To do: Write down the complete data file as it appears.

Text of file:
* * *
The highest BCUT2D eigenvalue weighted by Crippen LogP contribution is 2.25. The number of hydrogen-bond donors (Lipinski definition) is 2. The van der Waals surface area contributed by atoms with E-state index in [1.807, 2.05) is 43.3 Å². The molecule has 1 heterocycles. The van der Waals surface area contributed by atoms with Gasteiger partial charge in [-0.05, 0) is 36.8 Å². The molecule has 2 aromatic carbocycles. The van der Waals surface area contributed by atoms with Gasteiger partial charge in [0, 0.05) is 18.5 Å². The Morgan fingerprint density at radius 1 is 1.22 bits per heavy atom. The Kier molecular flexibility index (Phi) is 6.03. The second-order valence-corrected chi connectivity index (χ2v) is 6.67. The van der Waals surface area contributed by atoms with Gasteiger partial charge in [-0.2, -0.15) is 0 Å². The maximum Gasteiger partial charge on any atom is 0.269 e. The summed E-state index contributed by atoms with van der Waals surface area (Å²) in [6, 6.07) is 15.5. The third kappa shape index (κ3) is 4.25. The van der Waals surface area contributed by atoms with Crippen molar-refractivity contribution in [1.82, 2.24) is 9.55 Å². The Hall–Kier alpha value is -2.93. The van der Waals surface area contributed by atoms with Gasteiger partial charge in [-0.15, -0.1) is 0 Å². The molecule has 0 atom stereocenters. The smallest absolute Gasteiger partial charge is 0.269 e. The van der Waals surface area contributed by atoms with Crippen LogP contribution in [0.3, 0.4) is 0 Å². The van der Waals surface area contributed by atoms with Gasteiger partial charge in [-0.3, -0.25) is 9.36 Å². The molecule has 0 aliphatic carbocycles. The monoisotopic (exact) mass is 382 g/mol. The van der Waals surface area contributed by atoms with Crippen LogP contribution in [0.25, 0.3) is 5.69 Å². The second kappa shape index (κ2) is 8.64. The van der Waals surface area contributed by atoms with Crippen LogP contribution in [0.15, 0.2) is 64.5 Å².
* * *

The highest BCUT2D eigenvalue weighted by Crippen LogP contribution is 2.25. The number of hydrogen-bond donors (Lipinski definition) is 2. The van der Waals surface area contributed by atoms with E-state index in [1.807, 2.05) is 43.3 Å². The molecule has 1 heterocycles. The van der Waals surface area contributed by atoms with Gasteiger partial charge in [-0.05, 0) is 36.8 Å². The molecule has 2 aromatic carbocycles. The van der Waals surface area contributed by atoms with Gasteiger partial charge in [0, 0.05) is 18.5 Å². The Morgan fingerprint density at radius 1 is 1.22 bits per heavy atom. The Kier molecular flexibility index (Phi) is 6.03. The second-order valence-corrected chi connectivity index (χ2v) is 6.67. The van der Waals surface area contributed by atoms with Gasteiger partial charge in [-0.2, -0.15) is 0 Å². The maximum Gasteiger partial charge on any atom is 0.269 e. The summed E-state index contributed by atoms with van der Waals surface area (Å²) in [6, 6.07) is 15.5. The third kappa shape index (κ3) is 4.25. The van der Waals surface area contributed by atoms with Crippen molar-refractivity contribution in [1.82, 2.24) is 9.55 Å². The Hall–Kier alpha value is -2.93. The van der Waals surface area contributed by atoms with Gasteiger partial charge in [-0.15, -0.1) is 0 Å². The molecule has 0 atom stereocenters. The smallest absolute Gasteiger partial charge is 0.269 e. The van der Waals surface area contributed by atoms with Crippen LogP contribution in [0.3, 0.4) is 0 Å². The van der Waals surface area contributed by atoms with Gasteiger partial charge in [-0.3, -0.25) is 9.36 Å². The molecule has 0 aliphatic carbocycles. The monoisotopic (exact) mass is 382 g/mol. The van der Waals surface area contributed by atoms with Crippen LogP contribution in [0.25, 0.3) is 5.69 Å². The second kappa shape index (κ2) is 8.64. The van der Waals surface area contributed by atoms with Crippen LogP contribution in [0.15, 0.2) is 64.5 Å².